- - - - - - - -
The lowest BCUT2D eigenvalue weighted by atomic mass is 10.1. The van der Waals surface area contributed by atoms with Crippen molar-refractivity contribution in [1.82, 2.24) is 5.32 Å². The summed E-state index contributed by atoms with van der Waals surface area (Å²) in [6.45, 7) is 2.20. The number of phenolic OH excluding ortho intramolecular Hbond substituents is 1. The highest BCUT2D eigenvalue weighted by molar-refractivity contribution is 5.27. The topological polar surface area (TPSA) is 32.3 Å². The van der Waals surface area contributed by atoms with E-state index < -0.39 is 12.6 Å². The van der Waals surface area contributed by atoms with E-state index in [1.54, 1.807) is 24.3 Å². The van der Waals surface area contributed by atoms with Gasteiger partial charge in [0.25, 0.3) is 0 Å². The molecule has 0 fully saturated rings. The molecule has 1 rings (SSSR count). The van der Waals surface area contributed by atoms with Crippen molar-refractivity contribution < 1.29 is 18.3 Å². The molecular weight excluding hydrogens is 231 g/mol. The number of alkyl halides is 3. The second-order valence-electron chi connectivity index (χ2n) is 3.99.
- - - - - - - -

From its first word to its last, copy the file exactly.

The lowest BCUT2D eigenvalue weighted by atomic mass is 10.1. The van der Waals surface area contributed by atoms with Crippen molar-refractivity contribution in [1.82, 2.24) is 5.32 Å². The summed E-state index contributed by atoms with van der Waals surface area (Å²) in [6.45, 7) is 2.20. The number of phenolic OH excluding ortho intramolecular Hbond substituents is 1. The highest BCUT2D eigenvalue weighted by molar-refractivity contribution is 5.27. The topological polar surface area (TPSA) is 32.3 Å². The van der Waals surface area contributed by atoms with E-state index < -0.39 is 12.6 Å². The van der Waals surface area contributed by atoms with E-state index in [1.54, 1.807) is 24.3 Å². The van der Waals surface area contributed by atoms with Gasteiger partial charge in [0.25, 0.3) is 0 Å². The molecule has 0 fully saturated rings. The molecule has 1 rings (SSSR count). The van der Waals surface area contributed by atoms with Crippen molar-refractivity contribution < 1.29 is 18.3 Å². The molecular weight excluding hydrogens is 231 g/mol. The number of alkyl halides is 3. The second-order valence-electron chi connectivity index (χ2n) is 3.99.